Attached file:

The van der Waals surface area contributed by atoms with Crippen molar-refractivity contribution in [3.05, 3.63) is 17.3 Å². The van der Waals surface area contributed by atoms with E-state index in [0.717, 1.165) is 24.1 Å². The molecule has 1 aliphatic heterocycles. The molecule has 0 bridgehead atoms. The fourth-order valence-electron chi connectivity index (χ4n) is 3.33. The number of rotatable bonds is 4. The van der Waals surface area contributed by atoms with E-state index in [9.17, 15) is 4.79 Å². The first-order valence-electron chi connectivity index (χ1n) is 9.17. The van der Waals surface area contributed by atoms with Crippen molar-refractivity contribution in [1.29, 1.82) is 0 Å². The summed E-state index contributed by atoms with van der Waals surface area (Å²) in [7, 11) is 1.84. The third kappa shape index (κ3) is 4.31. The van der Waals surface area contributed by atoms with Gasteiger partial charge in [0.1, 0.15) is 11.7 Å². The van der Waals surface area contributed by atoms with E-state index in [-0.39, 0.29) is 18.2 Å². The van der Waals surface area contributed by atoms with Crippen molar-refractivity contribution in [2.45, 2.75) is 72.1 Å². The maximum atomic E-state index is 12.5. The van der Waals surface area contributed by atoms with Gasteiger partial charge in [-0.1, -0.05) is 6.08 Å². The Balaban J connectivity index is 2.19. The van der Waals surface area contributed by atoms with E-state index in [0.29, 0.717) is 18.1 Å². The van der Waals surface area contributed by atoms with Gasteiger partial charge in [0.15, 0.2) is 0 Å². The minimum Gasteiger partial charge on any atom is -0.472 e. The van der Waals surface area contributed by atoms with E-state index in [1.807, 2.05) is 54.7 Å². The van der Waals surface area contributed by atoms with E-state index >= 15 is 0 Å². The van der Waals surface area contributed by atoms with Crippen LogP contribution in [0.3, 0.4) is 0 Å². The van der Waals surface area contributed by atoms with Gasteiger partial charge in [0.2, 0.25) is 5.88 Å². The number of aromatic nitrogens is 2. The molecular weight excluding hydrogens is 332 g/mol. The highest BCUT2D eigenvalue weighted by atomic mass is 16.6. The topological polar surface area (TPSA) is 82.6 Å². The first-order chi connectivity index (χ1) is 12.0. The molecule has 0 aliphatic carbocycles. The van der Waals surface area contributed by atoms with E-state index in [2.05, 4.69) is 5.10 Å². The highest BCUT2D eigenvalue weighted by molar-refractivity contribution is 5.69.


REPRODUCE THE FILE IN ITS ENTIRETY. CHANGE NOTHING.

The van der Waals surface area contributed by atoms with Crippen molar-refractivity contribution in [3.05, 3.63) is 17.3 Å². The van der Waals surface area contributed by atoms with E-state index in [0.717, 1.165) is 24.1 Å². The molecule has 1 aliphatic heterocycles. The molecule has 0 bridgehead atoms. The fourth-order valence-electron chi connectivity index (χ4n) is 3.33. The number of rotatable bonds is 4. The van der Waals surface area contributed by atoms with E-state index in [9.17, 15) is 4.79 Å². The first-order valence-electron chi connectivity index (χ1n) is 9.17. The van der Waals surface area contributed by atoms with Crippen molar-refractivity contribution in [1.29, 1.82) is 0 Å². The summed E-state index contributed by atoms with van der Waals surface area (Å²) in [7, 11) is 1.84. The third kappa shape index (κ3) is 4.31. The van der Waals surface area contributed by atoms with Gasteiger partial charge in [0.1, 0.15) is 11.7 Å². The van der Waals surface area contributed by atoms with E-state index in [-0.39, 0.29) is 18.2 Å². The van der Waals surface area contributed by atoms with Crippen molar-refractivity contribution in [2.45, 2.75) is 72.1 Å². The maximum atomic E-state index is 12.5. The van der Waals surface area contributed by atoms with Gasteiger partial charge in [-0.1, -0.05) is 6.08 Å². The Balaban J connectivity index is 2.19. The van der Waals surface area contributed by atoms with E-state index in [0.29, 0.717) is 18.1 Å². The van der Waals surface area contributed by atoms with Gasteiger partial charge in [0.15, 0.2) is 0 Å². The minimum Gasteiger partial charge on any atom is -0.472 e. The van der Waals surface area contributed by atoms with E-state index in [1.807, 2.05) is 54.7 Å². The van der Waals surface area contributed by atoms with E-state index >= 15 is 0 Å². The van der Waals surface area contributed by atoms with Crippen LogP contribution in [0.3, 0.4) is 0 Å². The van der Waals surface area contributed by atoms with Gasteiger partial charge in [0.2, 0.25) is 5.88 Å². The number of aromatic nitrogens is 2. The molecular weight excluding hydrogens is 332 g/mol. The highest BCUT2D eigenvalue weighted by atomic mass is 16.6. The topological polar surface area (TPSA) is 82.6 Å². The first-order chi connectivity index (χ1) is 12.0. The molecule has 0 aliphatic carbocycles. The van der Waals surface area contributed by atoms with E-state index in [2.05, 4.69) is 5.10 Å². The highest BCUT2D eigenvalue weighted by molar-refractivity contribution is 5.69.